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Anger/Depression: A new, positive way of thinking needed. Help!

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posted on Feb, 5 2013 @ 05:25 PM
I'm not typically the kind of person to ask for help, in fact my stubborn brain is convincing me not to even write this, but I'm at the end of my rope and am looking for some tips or advice.

I've suffered with depression my whole life. I've lost all, and i mean all of my friends. My father also has severe depression and I grew up in a very hostile and abusive atmosphere which has led me to have anxiety and abandonment issues and an awful tendency to push everyone away. Self sabotage, so to speak.

When people meet me, they think I'm full of light, happiness and a will to help people, but it's all an act. I'm a miserable, negative person and on a daily basis wonder what the point of even being here is, as it seems I just bring everyone else down around me. I have a loving partner, who I tear to shreds because I expect him to be like every other person to let me down when I know truly that they deserve better.

I consider myself very self aware. I've spent countless hours trying to find tips online on how to handle explosive anger and draining depression (without the use of pharmaceuticals) and I even read several people saying that "Positive thinking is a choice" but really, how could that be? How can you choose in a moment of emotional blindness to be better, I mean granted I always regret the things said/done after but how is someone to change that process from even getting to that point??

posted on Feb, 5 2013 @ 05:34 PM
reply to post by RooskiZombi


Anger is actually a mind control issue. An angry and/or unhappy mind is not in control. It is a mind that is being controlled by thoughts(the opposite should happen).Meditation helps you to take control of your mind and it allows you think what you want to think.If you let anger take control you are in a very bad position. Meditation is about, being calm, in control, alert, awake and aware, when chaos is all around you. That means, letting go of all destructive,unhappy,unconstructive thoughts and thinking about what you 'really' want to think about . If you let go of unhappy,angry thoughts, you become the master of your own mind because you are above undisciplined/angry thoughts.


Calmly remove yourself from the situation/feeling/person/poster that is making you furious/angry.
Take a LOOOONG deep breath. Inhale through your nose.
Hold it for about 10-15 seconds.
Exhale Slooooowly.
Repeat about 5 times.
edit on 5-2-2013 by inj3ct0r because: (no reason given)

posted on Feb, 5 2013 @ 05:40 PM
Well look on the bright side your not a child starving in africa, your not in a war zone, your not mk ultra.. well hope not! And you have tons more power than other people. Your on earth to give, to resonate, to just be your vital self. You are needed. And I think you must find that inner connection to the totality of this life experience. You cant shake depression off really, you just need to find a passion and run with it. My advice, and Ive had depression etc very badly for many years. Finally I am not depressed as much as before. I just have given in to the TOTALITY the beauty that is life. I have a fear of death - a very bad one.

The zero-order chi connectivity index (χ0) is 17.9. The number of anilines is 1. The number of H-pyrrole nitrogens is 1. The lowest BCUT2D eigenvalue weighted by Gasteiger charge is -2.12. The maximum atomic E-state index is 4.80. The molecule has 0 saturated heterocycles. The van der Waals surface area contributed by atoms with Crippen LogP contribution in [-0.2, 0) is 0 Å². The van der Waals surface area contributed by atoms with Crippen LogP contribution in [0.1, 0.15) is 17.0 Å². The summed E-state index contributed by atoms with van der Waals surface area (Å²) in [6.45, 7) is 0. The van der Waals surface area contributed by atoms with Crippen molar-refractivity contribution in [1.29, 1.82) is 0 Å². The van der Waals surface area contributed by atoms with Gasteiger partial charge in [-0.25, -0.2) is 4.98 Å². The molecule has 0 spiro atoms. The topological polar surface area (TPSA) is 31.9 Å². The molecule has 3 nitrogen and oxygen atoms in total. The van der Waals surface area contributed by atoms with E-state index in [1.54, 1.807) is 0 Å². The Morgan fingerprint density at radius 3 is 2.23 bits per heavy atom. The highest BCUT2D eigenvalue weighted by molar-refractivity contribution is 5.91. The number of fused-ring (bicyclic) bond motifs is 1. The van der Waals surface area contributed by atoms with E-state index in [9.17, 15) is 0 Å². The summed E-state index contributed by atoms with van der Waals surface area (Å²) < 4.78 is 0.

edit on 5-2-2013 by FreedomEntered because: (no reason given)

posted on Feb, 5 2013 @ 05:45 PM
Do you take any vitamin D supplements? If not, you should try it.
You should take 5000iu per day. I take a liquid form of D3 that tastes like oranges.
You won't feel the effects until about 30 to 45 days, so don't give up on it. I used to have the same thoughts and feelings until I started taking D3 everyday. Now, I have more positive thoughts and I don't have mood swings anymore or get upset for no reason.
Best wishes!

posted on Feb, 5 2013 @ 05:46 PM
reply to post by RooskiZombi

I'm sorry you are feeling so low. You sound as if you've been carrying a lot of unresolved anger, for many years. Have you ever considered therapy to help you deal with your misdirected anger? You know how to present a happy person to people, you just don't live as a happy person. It takes an incredible amount of energy to keep up a facade. The longer you try to live with a facade, the thinner it grows. All it does is make you feel worse.

If counseling is available in your area, you may find having a venue to unburden yourself of guilt you are unjustly dumping on yourself, would help you to channel your anger in healthy ways. Instead on those who love you.

You do seem like a very loving person. Don't be so hard on yourself. You didn't get to the place you are all by yourself. You are very brave for posting here, asking for help. That shows me, you have a lot of good inside of you, you just don't know how to access it in a healthy way.


edit on 5-2-2013 by Destinyone because: (no reason given)

posted on Feb, 5 2013 @ 05:54 PM
reply to post by RooskiZombi
Try changing your diet! Foods that are rich in zinc provide your body with natural anti-depression combatants (Ex: mushrooms, spinach, broccoli). Other foods that may help are those rich in vitamin B-6 (Ex: bananas, potatoes) and B-12 (green leafy vegetables).

Another good idea is to get n a regular schedule with your sleep and exercise routines. Even something as non-strenuous as walking around 20 minutes every other day can make a real difference. Good luck with whatever you try!

edit on 5-2-2013 by littled16 because: (no reason given)

posted on Feb, 5 2013 @ 05:56 PM